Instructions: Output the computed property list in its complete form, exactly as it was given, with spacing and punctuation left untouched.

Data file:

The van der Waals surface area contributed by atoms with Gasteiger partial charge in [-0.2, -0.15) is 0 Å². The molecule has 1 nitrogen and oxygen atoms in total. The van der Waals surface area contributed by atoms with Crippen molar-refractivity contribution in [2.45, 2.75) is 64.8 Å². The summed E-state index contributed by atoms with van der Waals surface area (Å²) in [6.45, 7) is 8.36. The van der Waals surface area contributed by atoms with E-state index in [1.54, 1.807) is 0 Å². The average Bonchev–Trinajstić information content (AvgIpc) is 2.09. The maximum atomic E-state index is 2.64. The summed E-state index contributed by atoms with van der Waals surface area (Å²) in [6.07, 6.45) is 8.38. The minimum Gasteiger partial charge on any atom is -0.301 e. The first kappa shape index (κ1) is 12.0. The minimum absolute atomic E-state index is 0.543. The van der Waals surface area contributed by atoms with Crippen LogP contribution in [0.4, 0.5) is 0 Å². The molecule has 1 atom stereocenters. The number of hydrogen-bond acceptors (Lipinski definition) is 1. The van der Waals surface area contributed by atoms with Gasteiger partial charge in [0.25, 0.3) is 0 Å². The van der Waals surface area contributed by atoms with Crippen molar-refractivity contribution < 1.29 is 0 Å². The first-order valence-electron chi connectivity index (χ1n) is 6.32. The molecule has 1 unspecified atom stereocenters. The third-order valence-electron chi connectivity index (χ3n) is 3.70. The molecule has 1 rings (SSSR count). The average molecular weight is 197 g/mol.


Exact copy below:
The van der Waals surface area contributed by atoms with Gasteiger partial charge in [-0.2, -0.15) is 0 Å². The molecule has 1 nitrogen and oxygen atoms in total. The van der Waals surface area contributed by atoms with Crippen molar-refractivity contribution in [2.45, 2.75) is 64.8 Å². The summed E-state index contributed by atoms with van der Waals surface area (Å²) in [6.45, 7) is 8.36. The van der Waals surface area contributed by atoms with E-state index in [1.54, 1.807) is 0 Å². The average Bonchev–Trinajstić information content (AvgIpc) is 2.09. The maximum atomic E-state index is 2.64. The summed E-state index contributed by atoms with van der Waals surface area (Å²) in [6.07, 6.45) is 8.38. The minimum Gasteiger partial charge on any atom is -0.301 e. The first kappa shape index (κ1) is 12.0. The minimum absolute atomic E-state index is 0.543. The van der Waals surface area contributed by atoms with Crippen LogP contribution in [0.4, 0.5) is 0 Å². The molecule has 1 atom stereocenters. The number of hydrogen-bond acceptors (Lipinski definition) is 1. The van der Waals surface area contributed by atoms with Gasteiger partial charge in [0.25, 0.3) is 0 Å². The van der Waals surface area contributed by atoms with Crippen molar-refractivity contribution < 1.29 is 0 Å². The first-order valence-electron chi connectivity index (χ1n) is 6.32. The molecule has 1 unspecified atom stereocenters. The third-order valence-electron chi connectivity index (χ3n) is 3.70. The molecule has 1 rings (SSSR count). The average molecular weight is 197 g/mol.